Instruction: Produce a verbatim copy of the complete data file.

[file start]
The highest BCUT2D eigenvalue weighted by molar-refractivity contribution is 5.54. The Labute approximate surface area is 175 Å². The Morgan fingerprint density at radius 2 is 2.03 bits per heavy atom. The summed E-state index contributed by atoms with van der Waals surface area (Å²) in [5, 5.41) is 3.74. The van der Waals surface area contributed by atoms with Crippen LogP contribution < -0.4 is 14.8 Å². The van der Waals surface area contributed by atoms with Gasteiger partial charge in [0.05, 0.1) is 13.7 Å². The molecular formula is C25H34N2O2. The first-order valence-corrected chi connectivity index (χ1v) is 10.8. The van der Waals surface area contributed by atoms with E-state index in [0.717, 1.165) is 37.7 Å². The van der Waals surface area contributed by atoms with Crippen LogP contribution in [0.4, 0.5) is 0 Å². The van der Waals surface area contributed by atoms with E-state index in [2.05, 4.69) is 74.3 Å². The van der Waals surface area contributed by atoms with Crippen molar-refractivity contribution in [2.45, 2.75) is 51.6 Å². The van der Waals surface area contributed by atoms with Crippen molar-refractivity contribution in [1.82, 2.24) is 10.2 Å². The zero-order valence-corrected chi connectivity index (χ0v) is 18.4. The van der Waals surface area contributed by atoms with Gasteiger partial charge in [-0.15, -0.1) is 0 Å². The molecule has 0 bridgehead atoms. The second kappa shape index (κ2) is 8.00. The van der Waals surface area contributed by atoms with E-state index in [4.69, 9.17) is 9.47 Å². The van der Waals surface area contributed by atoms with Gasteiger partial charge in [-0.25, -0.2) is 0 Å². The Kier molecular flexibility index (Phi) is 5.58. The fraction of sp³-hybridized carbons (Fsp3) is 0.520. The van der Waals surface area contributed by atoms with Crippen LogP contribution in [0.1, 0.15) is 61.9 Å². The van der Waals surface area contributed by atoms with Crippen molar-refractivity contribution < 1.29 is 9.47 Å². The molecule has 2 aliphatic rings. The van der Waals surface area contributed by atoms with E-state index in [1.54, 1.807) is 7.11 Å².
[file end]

The highest BCUT2D eigenvalue weighted by molar-refractivity contribution is 5.54. The Labute approximate surface area is 175 Å². The Morgan fingerprint density at radius 2 is 2.03 bits per heavy atom. The summed E-state index contributed by atoms with van der Waals surface area (Å²) in [5, 5.41) is 3.74. The van der Waals surface area contributed by atoms with Crippen LogP contribution < -0.4 is 14.8 Å². The van der Waals surface area contributed by atoms with Gasteiger partial charge in [0.05, 0.1) is 13.7 Å². The molecular formula is C25H34N2O2. The first-order valence-corrected chi connectivity index (χ1v) is 10.8. The van der Waals surface area contributed by atoms with E-state index in [0.717, 1.165) is 37.7 Å². The van der Waals surface area contributed by atoms with Crippen LogP contribution in [0.4, 0.5) is 0 Å². The van der Waals surface area contributed by atoms with E-state index in [2.05, 4.69) is 74.3 Å². The van der Waals surface area contributed by atoms with Crippen molar-refractivity contribution in [2.45, 2.75) is 51.6 Å². The van der Waals surface area contributed by atoms with Crippen molar-refractivity contribution in [1.82, 2.24) is 10.2 Å². The zero-order valence-corrected chi connectivity index (χ0v) is 18.4. The van der Waals surface area contributed by atoms with Gasteiger partial charge in [-0.15, -0.1) is 0 Å². The molecule has 0 bridgehead atoms. The second kappa shape index (κ2) is 8.00. The van der Waals surface area contributed by atoms with E-state index in [4.69, 9.17) is 9.47 Å². The van der Waals surface area contributed by atoms with Gasteiger partial charge in [-0.25, -0.2) is 0 Å². The Kier molecular flexibility index (Phi) is 5.58. The fraction of sp³-hybridized carbons (Fsp3) is 0.520. The van der Waals surface area contributed by atoms with Crippen LogP contribution in [0.1, 0.15) is 61.9 Å². The van der Waals surface area contributed by atoms with Crippen molar-refractivity contribution < 1.29 is 9.47 Å². The molecule has 2 aliphatic rings. The van der Waals surface area contributed by atoms with E-state index in [1.54, 1.807) is 7.11 Å².